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Applied thermal grease wrong??

grey.opticsgrey.optics Registered User
So, bit of a noob, here. Working on building my first computer. I made the mistake of not smoothing out the thermal grease at all. I have yet to boot up the computer even once -- still attaching a few things here and there. Anyway, I'm working on it at work, so I applied the thermal grease on Thursday, and just today I realized that I did it wrong. Since I haven't booted it up or anything, is it too late to remove the heat sink and smooth it all out?

Ahh really messed this one up.I'm hoping that I don't need to wipe it off completely and start with new grease, but I'm not sure...Hopefully you guys can give me some hope!

Thanks a lot!

grey.optics on

Posts

  • GaslightGaslight Registered User regular
    edited October 2012
    Certainly no harm should have been done if the computer has never been turned on in any case.

    How exactly did you apply the paste? And are we talking about the paste on the CPU cap, or on the heat sinks? For products such as Arctic Silver, at least with some kinds of CPUs, they actually recommend just doing a center dot or line down the middle of the cap and then putting the heat sink on top of it and letting the weight of the sink flatten and spread the paste across the cap.

    Now if you're talking about putting the paste on the heat sink, on that you do want just a very thin tint, enough to fill in the gaps between the heat pipes if you have a cooler with exposed ones and not much more.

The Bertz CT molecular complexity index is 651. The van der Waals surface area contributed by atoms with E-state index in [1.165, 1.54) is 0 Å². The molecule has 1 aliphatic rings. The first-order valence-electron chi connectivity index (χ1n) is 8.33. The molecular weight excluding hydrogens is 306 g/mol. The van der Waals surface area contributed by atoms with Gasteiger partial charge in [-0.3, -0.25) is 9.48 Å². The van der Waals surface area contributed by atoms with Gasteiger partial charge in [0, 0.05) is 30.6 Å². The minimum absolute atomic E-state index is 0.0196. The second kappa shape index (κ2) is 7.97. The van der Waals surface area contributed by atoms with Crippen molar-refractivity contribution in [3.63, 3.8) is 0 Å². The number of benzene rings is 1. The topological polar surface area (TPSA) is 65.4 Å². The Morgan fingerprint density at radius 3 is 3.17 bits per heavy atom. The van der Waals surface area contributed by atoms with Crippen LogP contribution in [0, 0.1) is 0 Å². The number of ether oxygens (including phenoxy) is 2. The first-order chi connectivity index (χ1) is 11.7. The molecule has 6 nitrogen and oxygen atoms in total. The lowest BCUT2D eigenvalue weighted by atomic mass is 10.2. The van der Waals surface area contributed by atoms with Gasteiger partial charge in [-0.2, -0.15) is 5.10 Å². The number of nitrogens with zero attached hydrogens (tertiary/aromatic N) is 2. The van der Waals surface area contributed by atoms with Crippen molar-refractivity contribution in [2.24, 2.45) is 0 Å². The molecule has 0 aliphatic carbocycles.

Anyway, if you're in doubt, just wipe off all of the paste with rubbing alcohol, it's not a big deal. Then find out for sure the proper way to apply the paste for your CPU and cooler type, and start over.

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  • grey.opticsgrey.optics Registered User
    I'm referring to the paste I applied directly onto the CPU. I basically just globbed it on over the entire thing, sort of smearing it around with the tip of the applicator. :( So bad, I know.

    I'm wondering if I can just remove the CPU cooler at this point, and smear it all evenly, very thinly, with a credit card, or if I really ought to start from scratch.

    Thanks so much for the help.

  • FoomyFoomy Registered User regular
    I'm referring to the paste I applied directly onto the CPU. I basically just globbed it on over the entire thing, sort of smearing it around with the tip of the applicator. :( So bad, I know.

    I'm wondering if I can just remove the CPU cooler at this point, and smear it all evenly, very thinly, with a credit card, or if I really ought to start from scratch.

    Thanks so much for the help.

    you've put too much on, that will actually inhibit heat transfer and lead to higher cpu temps. The point of thermal grease is just to fill in the very tiny imperfections in the heatsink to get a good transfer from the cpu to it.

    Get some isopropal alcohol and a q-tip and clean the cpu off completely. Than go to the manufacturers website of the thermal grease you have and look at what they reccomend, or just use these from artic silver as it's pretty much the same for any grease. http://www.arcticsilver.com/methods.html

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  • grey.opticsgrey.optics Registered User
    edited October 2012
    Ah, is it really hopeless to just smooth it out without having to clean and reapply?